JERUSALEM - A secretive encounter with a Bedouin in a desert valley led to the discovery of two fragments from a nearly 2,000-year-old parchment scroll - the first such finding in decades, an Israeli archaeologist said today.
The finding has given rise to hope that the Judean Desert may yield more treasures, said Professor Chanan Eshel, an archaeologist from Tel Aviv's Bar Ilan University.
The two small pieces of brown animal skin, inscribed in Hebrew with verses from the Book of Leviticus, are from "refugee" caves in Nachal Arugot, a canyon near the Dead Sea where Jews hid from the Romans in the second century, Eshel said in an interview with The Associated Press.
The scrolls are being tested by Israel's Antiquities Authority. Recently, several relics bearing inscriptions, including a burial box purported to belong to Jesus' brother James, were revealed as modern forgeries.
More than 1,000 ancient texts - known collectively as the Dead Sea Scrolls - were discovered between 1947 and 1956 in 11 caves overlooking the western shores of the Dead Sea.
"No scrolls have been found in the Judean Desert" in decades, Eshel said. "The common belief has been that there is nothing left to find there."
Now, he said, scholars may be spurred on to further excavations.
Archaeologist and Bible scholar Steven Pfann said he had not seen the fragments. If authenticated, they would "in general not be doing more than confirming the character of the material that we have from the southern part of the Judean wilderness up until today."
But "what's interesting and exciting is that this is a new discovery," Pfann added. "This is the first time we've seen anything from the south since the 1960s."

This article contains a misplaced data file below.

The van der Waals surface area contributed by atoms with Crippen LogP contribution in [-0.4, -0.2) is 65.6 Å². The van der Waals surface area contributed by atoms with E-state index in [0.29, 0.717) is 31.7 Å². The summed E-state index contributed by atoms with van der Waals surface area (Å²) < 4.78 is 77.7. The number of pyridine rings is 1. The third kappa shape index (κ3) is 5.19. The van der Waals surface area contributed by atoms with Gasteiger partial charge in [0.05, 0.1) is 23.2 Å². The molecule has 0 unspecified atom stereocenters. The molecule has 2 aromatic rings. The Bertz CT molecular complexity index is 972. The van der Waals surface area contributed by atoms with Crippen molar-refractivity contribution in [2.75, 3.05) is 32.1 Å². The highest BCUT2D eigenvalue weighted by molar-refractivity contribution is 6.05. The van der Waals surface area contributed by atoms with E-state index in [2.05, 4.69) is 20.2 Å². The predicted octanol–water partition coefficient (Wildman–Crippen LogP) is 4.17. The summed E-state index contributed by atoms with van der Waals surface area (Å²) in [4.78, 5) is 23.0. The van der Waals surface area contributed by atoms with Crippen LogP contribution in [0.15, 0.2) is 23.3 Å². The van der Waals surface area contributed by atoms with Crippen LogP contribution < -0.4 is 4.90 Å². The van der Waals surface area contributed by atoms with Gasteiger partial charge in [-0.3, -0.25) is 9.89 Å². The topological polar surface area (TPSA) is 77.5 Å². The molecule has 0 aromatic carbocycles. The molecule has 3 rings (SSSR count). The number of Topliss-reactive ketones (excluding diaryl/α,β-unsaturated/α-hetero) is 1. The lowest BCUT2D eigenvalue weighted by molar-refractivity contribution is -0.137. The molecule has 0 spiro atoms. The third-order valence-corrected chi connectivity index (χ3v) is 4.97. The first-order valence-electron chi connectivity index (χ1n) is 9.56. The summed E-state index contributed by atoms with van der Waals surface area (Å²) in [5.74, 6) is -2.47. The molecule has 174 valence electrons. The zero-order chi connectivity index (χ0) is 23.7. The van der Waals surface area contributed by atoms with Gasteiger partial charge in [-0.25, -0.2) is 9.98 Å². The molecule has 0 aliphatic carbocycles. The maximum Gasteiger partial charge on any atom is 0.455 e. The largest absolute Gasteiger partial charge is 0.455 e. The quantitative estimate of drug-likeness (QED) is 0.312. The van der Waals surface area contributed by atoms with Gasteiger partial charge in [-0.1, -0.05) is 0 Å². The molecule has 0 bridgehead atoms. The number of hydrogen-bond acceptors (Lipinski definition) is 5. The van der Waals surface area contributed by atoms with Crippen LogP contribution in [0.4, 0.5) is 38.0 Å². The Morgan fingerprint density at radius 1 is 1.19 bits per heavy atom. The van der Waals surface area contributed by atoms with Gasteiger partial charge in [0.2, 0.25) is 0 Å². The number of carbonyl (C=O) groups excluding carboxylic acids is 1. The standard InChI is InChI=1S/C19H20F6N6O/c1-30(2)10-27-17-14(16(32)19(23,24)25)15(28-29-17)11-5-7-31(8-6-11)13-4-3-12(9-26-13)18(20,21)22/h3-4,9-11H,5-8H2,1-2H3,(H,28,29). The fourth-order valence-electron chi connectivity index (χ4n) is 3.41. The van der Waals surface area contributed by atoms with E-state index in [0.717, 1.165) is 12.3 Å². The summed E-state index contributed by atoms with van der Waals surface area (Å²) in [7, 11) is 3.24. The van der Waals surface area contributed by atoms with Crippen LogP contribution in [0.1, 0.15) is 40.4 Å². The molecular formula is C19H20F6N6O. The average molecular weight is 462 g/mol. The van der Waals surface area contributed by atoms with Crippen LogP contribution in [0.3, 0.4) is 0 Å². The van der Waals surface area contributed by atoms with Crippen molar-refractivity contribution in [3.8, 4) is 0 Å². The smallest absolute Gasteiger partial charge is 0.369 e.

Eshel said he was first shown the fragments last year during a meeting in an abandoned police station near the Dead Sea.
A Bedouin said he had been offered $20,000 for the fragments on the black market and wanted an evaluation.
The encounter that both excited and dismayed the archaeologist who has worked in the Judean Desert since 1986.
"I was jealous he had found it, not me. I was also very excited. I didn't believe I would see them again," said Eshel, who took photographs of the pieces he feared would soon be smuggled out of the country.
But in March 2005, he discovered the Bedouin still had the scroll fragments. Eshel bought them with $3,000 provided by Bar Ilan University and handed them over to the Antiquities Authority, he said.
"Scholars do not buy antiquities. I did it because I could not see it fall apart," Eshel said.
The finding constitutes the 15th scroll fragments found in the area from the same period of the Jewish "Bar Kochba" revolt against the Romans, and the first to be discovered with verses from Leviticus, Eshel said.
The Dead Sea Scrolls were written by the Essenes, a monastic sect seen by some as a link between Judaism and early Christianity. The scrolls comprise more than 1,000 ancient texts found a half century ago in the caves above Qumran in the West Bank, one of the most significant discoveries in the Holy Land.